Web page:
**Brute Force Approach**. The logic of the algorithm is very simple as it works by repeatedly iterating through a list of elements, comparing two elements at a time and swapping them if necessary until all the elements are swapped to an order.

For e.g. if we have a list of 10 elements, bubble sort starts by comparing the first two elements in the list. If the second element is smaller than the first element then it exchanges them. Then it compares the current second element with the third element in the list. This continues until the second last and the last element is compared which completes one iteration through the list. By the time it completes the first iteration the largest element in the list comes to the rightmost position.

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The algorithm gets its name as we start from lowest point and “bubble up” the higher elements to the highest point in the list. We can also follow other approach where we start from highest point and “bubble down” lowest elements in the list. Since it only uses comparisons to operate on elements, it is a comparison sort.

#### Graphical Example

As we can see in above example the list sorted by third iteration and it is useless to go for 4th and 5th iterations. So we use a flag which determines whether a swap operation is done in last iteration or not. If a swap operation is not done in last iteration we will stop remaining iterations since the list is already in sorted order. For the above example we will stop iterating once third iteration is done as the whole list is sorted by then.

#### Pseudo-code

procedure bubbleSort( A : list of sortable items ) repeat swapped = false for i = 0 to length(A) - 1 if A[i] > A[i+1] then swap( A[i], A[i+1] ) swapped = true end if end for until not swapped end procedure

#### Code Snippet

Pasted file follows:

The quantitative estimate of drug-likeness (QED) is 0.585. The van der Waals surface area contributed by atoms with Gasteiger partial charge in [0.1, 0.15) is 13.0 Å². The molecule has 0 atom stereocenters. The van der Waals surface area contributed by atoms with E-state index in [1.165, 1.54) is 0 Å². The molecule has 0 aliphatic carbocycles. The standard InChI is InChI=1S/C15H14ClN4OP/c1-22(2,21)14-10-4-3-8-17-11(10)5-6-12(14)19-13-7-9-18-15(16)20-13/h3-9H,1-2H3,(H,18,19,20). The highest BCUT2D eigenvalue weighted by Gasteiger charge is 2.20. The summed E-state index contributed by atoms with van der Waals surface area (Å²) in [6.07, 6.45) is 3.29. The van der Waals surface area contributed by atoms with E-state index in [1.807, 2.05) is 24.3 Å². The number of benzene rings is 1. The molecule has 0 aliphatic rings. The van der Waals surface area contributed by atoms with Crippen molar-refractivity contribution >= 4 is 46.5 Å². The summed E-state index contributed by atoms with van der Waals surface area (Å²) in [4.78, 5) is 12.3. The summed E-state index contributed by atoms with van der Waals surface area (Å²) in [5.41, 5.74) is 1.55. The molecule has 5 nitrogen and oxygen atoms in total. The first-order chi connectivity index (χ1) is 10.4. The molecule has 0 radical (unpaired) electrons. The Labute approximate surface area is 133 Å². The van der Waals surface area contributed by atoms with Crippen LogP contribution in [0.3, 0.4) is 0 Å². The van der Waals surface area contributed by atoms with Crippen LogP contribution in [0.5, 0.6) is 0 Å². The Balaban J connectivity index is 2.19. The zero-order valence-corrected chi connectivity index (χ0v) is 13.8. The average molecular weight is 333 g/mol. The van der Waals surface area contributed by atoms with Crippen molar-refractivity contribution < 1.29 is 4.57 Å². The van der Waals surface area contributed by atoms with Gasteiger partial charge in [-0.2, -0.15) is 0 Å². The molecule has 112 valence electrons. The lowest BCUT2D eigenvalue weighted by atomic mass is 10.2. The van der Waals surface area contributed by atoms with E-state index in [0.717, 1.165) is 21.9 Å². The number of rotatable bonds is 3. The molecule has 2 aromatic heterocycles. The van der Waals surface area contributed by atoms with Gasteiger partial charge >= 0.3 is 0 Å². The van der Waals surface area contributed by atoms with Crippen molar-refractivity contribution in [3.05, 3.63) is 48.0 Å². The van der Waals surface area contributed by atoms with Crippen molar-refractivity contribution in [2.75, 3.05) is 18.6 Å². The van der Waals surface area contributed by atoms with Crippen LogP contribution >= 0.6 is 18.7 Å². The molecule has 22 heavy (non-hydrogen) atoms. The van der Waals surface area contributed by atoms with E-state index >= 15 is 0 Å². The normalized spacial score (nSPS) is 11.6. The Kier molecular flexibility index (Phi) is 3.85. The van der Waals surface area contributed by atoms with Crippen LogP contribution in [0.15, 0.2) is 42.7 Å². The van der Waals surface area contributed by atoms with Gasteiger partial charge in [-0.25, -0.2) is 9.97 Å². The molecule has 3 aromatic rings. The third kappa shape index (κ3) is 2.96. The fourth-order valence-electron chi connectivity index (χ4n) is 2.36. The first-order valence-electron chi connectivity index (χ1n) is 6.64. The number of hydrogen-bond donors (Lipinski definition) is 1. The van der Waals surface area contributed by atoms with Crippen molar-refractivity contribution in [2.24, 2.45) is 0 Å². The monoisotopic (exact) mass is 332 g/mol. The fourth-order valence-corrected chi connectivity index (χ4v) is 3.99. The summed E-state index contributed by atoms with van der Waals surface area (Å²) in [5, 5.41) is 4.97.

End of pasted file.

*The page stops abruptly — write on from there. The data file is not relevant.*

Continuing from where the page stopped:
void bubbleSort(int arr[], int numberOfElements) { char swapped = 1; int tmp, i; while (swapped) { swapped = 0; for (i = 0; i < (numberOfElements - 1); i++) { if (arr[i] > arr[i + 1]) { tmp = arr[i]; arr[i] = arr[i + 1]; arr[i + 1] = tmp; swapped = 1; } } } }As we know, every iteration bubbles up the highest element to the end of the list. So there is no need to compare the same in next iteration. Above logic can be further enhanced by ignoring last n-1 elements when running for the nth iteration.

void bubbleSort(int arr[], int numberOfElements) { char swapped = 1; int numberOfElementsToSwap = numberOfElements; int tmp, i; while (swapped) { swapped = 0; numberOfElementsToSwap = numberOfElementsToSwap - 1; for (i = 0; i < numberOfElementsToSwap; i++) { if (arr[i] > arr[i + 1]) { tmp = arr[i]; arr[i] = arr[i + 1]; arr[i + 1] = tmp; swapped = 1; } } } }

#### Complexity Analysis

Worst case performance - \(O(n^2)\)

Best case performance - O(n)

Average case performance - \(O(n^2)\)

Worst case space complexity - O(1) auxiliary

Although bubble sort is one of the simplest sorting algorithms to understand and implement, its \(O(n^2)\) complexity means that its efficiency decreases dramatically on lists of more than a small number of elements. Even among simple \(O(n^2)\) sorting algorithms, algorithms like insertion sort are usually considerably more efficient.

#### Rabbits and turtles

The positions of the elements in bubble sort plays a large part in determining its performance. Large elements (Rabbits) at the beginning of the list do not pose a problem, as they are quickly swapped. But small elements (Turtle) towards the end, however, move to the beginning extremely slowly. This has led to these types of elements being named rabbits and turtles, respectively.

For e.g. In case of {2, 3, 4, 5, 1} list it takes a complexity of \(O(n^2)\) to sort the list as smallest element (Turtle) 1 is at the end of the list while {6, 2, 3, 4, 5} list takes a complexity of \(O(n)\) to sort the list.

Various efforts have been made to eliminate turtles to improve upon the speed of bubble sort. Cocktail sort achieves this goal fairly well, but it retains \(O(n^2)\) worst-case complexity.

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